CEO Blog: Small Business Fights Big in the War for Talent
This week we celebrate National Small Business Week, in which the federal government recognizes the contributions of small businesses to the economic well-being of the nation.
I am incredibly passionate about small businesses – they are vital to getting Americans back to work and are developing marketing innovations that will ultimately strengthen America’s competitive advantage in the global economy.
As the economy improves, businesses large and small are going to be fighting for the best talent.
Employees who have stayed loyal because of fear of making a change in dire economic times are starting to look in earnest.
The best employees may even have the luxury of choosing between multiple options.
In a recent Monster-conducted poll, small businesses across the country told us they’re finding the current business environment to be more positive, and in turn, more than 60% felt that their ability to hire the right talent has become more challenging. The smartest firms we’ve encountered are already preparing to compete in this coming war for talent.
Some of the most successful firms have started this preparation by examining and building their workplace brand, which in many cases, is just as important as their consumer brand.
Small business leaders know they will have to “sell” the company to employees in order to retain current employees and attract new talent.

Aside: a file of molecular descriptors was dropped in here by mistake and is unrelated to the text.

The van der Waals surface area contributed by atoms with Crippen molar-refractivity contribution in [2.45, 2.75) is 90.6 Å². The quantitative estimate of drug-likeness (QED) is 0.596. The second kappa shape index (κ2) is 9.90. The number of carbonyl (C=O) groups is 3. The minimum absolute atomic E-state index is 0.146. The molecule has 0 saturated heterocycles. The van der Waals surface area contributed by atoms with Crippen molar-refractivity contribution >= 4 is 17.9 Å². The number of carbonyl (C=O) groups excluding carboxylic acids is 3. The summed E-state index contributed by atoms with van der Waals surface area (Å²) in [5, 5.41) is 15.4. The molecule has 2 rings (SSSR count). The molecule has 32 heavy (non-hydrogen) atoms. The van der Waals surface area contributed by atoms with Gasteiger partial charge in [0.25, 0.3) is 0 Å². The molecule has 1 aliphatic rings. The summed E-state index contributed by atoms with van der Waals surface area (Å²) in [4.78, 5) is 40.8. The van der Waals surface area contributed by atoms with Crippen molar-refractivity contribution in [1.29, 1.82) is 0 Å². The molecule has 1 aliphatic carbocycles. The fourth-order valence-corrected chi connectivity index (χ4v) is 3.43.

Small firms have unique challenges - there is often less stability and security than at larger firms. Employers can acknowledge these drawbacks, but focus on promoting the benefits of working at a small business, such as the familial environment, room for growth and promotion, and opportunities for entrepreneurship. The good news is that small business is doing something right – Our survey also found 42% say employee morale is high or very high while only 30% of medium to large businesses can say the same thing.
We’re also seeing our more innovative small business customers start to identify and map out the talent and skills of their existing employees. They are utilizing up-to-date analytics of their workforce to help inform their retention strategies and direct appropriate recruitment efforts.
Finally, the most competitive small businesses are always recruiting so they have a talent pool to draw from when needed. Needs for talent can arise very quickly – a firm could experience sudden growth or an infusion of capital and need to staff up quickly. A small firm could also experience sudden departures, especially as the economy improves. Firms should always have talented potential employees in the pipeline, and never start the recruitment process from scratch.
At Monster, we’ve already seen great acceleration in the small business job market. This growth, combined with the appropriate tools and guidance, ensures that small businesses can continue to elevate their already critical role in our nation’s economy. I look forward to watching small business continue to wow us with their innovation and remarkable spirit.
Sal Iannuzzi has been Chairman of the Board, President and Chief Executive Officer of Monster Worldwide since April 2007 and has been a member of the Board of Directors since July 2006.